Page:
Open Access

Optimising the radiolabelling properties of technetium tricarbonyl and His-tagged proteins

  • Adam Badar1, 2,
  • Jennifer Williams1,
  • Rafael TM de Rosales1,
  • Richard Tavaré1, 3,
  • Florian Kampmeier1,
  • Philip J Blower1 and
  • Gregory ED Mullen1Email author
Contributed equally
EJNMMI Research20144:14

https://doi.org/10.1186/2191-219X-4-14

Received: 31 January 2014

Accepted: 21 February 2014

Published: 7 March 2014

Abstract

Background

To date, the majority of protein-based radiopharmaceuticals have been radiolabelled using non-site-specific conjugation methods, with little or no control to ensure retained protein function post-labelling. The incorporation of a hexahistidine sequence (His-tag) in a recombinant protein can be used to site-specifically radiolabel with 99mTc-tricarbonyl ([99mTc(CO)3]+). This chemistry has been made accessible via a technetium tricarbonyl kit; however, reports of radiolabelling efficiencies and specific activities have varied greatly from one protein to another. Here, we aim to optimise the technetium tricarbonyl radiolabelling method to produce consistently >95% radiolabelling efficiencies with high specific activities suitable for in vivo imaging.

Methods

Four different recombinant His-tagged proteins (recombinant complement receptor 2 (rCR2) and three single chain antibodies, α-CD33 scFv, α-VCAM-1 scFv and α-PSMA scFv), were used to study the effect of kit volume, ionic strength, pH and temperature on radiolabelling of four proteins.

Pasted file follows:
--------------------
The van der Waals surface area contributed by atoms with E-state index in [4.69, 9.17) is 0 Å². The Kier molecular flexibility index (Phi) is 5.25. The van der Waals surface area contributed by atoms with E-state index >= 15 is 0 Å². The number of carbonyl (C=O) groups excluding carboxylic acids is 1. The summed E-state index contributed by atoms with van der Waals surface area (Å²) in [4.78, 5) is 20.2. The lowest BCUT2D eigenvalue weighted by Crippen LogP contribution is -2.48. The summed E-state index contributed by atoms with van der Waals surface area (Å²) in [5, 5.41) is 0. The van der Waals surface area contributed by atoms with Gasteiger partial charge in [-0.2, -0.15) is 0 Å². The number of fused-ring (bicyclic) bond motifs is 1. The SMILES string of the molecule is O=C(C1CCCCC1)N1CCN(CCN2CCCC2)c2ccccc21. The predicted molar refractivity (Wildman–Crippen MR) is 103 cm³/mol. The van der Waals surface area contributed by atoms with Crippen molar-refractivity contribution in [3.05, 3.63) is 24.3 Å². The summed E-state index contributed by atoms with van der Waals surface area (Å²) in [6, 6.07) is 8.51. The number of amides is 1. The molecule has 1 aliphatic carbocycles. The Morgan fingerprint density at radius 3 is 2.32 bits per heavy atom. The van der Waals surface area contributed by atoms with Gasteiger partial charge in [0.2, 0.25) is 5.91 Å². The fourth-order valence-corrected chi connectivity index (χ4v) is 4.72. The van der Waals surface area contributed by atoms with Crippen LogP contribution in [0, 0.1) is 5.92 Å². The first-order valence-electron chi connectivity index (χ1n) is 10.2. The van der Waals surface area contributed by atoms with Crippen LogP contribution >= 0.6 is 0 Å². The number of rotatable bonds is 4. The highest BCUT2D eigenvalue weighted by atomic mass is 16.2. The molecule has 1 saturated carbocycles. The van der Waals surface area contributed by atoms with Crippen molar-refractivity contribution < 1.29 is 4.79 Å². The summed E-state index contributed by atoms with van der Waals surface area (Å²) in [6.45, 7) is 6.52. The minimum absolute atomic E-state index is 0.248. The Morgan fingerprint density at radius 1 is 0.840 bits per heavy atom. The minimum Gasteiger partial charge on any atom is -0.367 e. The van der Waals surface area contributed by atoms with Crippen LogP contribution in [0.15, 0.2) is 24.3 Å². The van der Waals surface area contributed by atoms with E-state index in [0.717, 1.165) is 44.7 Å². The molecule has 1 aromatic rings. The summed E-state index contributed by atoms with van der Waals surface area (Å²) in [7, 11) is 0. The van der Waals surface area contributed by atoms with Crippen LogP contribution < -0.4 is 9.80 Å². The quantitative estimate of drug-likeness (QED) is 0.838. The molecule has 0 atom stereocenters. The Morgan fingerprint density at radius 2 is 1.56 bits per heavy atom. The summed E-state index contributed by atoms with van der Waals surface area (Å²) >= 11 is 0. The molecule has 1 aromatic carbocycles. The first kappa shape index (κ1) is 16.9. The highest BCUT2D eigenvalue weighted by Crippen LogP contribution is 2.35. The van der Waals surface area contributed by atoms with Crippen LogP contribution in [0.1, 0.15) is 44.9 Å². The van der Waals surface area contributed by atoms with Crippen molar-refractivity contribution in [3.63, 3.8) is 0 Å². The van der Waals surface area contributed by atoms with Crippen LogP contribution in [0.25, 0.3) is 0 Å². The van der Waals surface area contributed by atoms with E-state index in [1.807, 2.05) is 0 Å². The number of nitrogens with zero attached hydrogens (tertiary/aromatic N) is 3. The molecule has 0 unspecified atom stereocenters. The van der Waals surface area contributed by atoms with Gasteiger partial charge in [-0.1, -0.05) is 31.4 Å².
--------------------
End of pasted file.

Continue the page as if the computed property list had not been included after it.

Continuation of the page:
Results

We used 260 and 350 μL [99mTc(CO)3]+ kits enabling us to radiolabel at higher [99mTc(CO)3]+ and protein concentrations in a smaller volume and thus increase the rate at which maximum labelling efficiency and specific activity were reached. We also demonstrated that increasing the ionic strength of the reaction medium by increasing [Na+] from 0.25 to 0.63 M significantly increases the rate at which all four proteins reach a >95% labelling efficiency by at least fourfold, as compared to the conventional IsoLink® kit (Covidien, Petten, The Netherlands) and 0.25 M [Na+].

Conclusion

We have found optimised kit and protein radiolabelling conditions suitable for the reproducible, fast, efficient radiolabelling of proteins without the need for post-labelling purification.

Keywords

Protein radiolabellingSite-specific radiolabelling99mTc tricarbonylHis-tag radiolabellingTechnetium-99 m

Background

The specificity and affinity of recombinant proteins and antibodies targeted towards antigens make them highly attractive as a basis for radiopharmaceuticals for molecular imaging. To retain these key attributes, it is essential not to compromise the recognition function of the protein when radiolabelling. This can be achieved using site-specific labelling methods that exert maximum control over the number and site of modification(s) to the molecule, while still maintaining protein function. Such methodologies should give rise to homogeneous conjugates with reproducible chemical and pharmacological properties. They must ensure that the conjugation of the radiochelate is outside of the target binding site or at a distinct site known not to affect antigen binding. Ideally, radiolabelling would be achieved rapidly, under mild conditions, to a high specific activity and preferably in a simple one-pot kit-based method without the need for subsequent purification steps.